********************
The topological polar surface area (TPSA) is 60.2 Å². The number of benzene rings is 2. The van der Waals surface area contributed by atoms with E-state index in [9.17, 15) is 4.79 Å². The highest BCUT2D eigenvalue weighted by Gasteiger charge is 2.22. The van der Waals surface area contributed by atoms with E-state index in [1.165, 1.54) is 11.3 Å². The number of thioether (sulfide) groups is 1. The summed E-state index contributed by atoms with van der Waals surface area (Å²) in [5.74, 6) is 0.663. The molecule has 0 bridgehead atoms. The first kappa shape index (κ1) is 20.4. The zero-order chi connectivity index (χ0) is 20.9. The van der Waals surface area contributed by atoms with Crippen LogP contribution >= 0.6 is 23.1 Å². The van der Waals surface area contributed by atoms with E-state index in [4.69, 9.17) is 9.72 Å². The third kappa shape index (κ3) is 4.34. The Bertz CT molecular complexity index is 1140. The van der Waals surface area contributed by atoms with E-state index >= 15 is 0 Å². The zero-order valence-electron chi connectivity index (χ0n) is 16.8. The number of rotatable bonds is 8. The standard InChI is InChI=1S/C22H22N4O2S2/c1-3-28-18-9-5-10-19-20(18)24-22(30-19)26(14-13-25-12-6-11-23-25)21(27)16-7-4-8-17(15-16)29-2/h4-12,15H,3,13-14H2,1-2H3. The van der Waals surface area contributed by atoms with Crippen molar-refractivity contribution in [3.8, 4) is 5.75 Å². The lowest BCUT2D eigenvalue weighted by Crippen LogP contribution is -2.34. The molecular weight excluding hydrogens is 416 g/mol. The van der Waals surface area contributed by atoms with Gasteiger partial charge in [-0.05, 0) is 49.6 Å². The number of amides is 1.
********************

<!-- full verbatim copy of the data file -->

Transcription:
The topological polar surface area (TPSA) is 60.2 Å². The number of benzene rings is 2. The van der Waals surface area contributed by atoms with E-state index in [9.17, 15) is 4.79 Å². The highest BCUT2D eigenvalue weighted by Gasteiger charge is 2.22. The van der Waals surface area contributed by atoms with E-state index in [1.165, 1.54) is 11.3 Å². The number of thioether (sulfide) groups is 1. The summed E-state index contributed by atoms with van der Waals surface area (Å²) in [5.74, 6) is 0.663. The molecule has 0 bridgehead atoms. The first kappa shape index (κ1) is 20.4. The zero-order chi connectivity index (χ0) is 20.9. The van der Waals surface area contributed by atoms with Crippen LogP contribution >= 0.6 is 23.1 Å². The van der Waals surface area contributed by atoms with E-state index in [4.69, 9.17) is 9.72 Å². The third kappa shape index (κ3) is 4.34. The Bertz CT molecular complexity index is 1140. The van der Waals surface area contributed by atoms with E-state index >= 15 is 0 Å². The zero-order valence-electron chi connectivity index (χ0n) is 16.8. The number of rotatable bonds is 8. The standard InChI is InChI=1S/C22H22N4O2S2/c1-3-28-18-9-5-10-19-20(18)24-22(30-19)26(14-13-25-12-6-11-23-25)21(27)16-7-4-8-17(15-16)29-2/h4-12,15H,3,13-14H2,1-2H3. The van der Waals surface area contributed by atoms with Crippen molar-refractivity contribution in [3.8, 4) is 5.75 Å². The lowest BCUT2D eigenvalue weighted by Crippen LogP contribution is -2.34. The molecular weight excluding hydrogens is 416 g/mol. The van der Waals surface area contributed by atoms with Gasteiger partial charge in [-0.05, 0) is 49.6 Å². The number of amides is 1.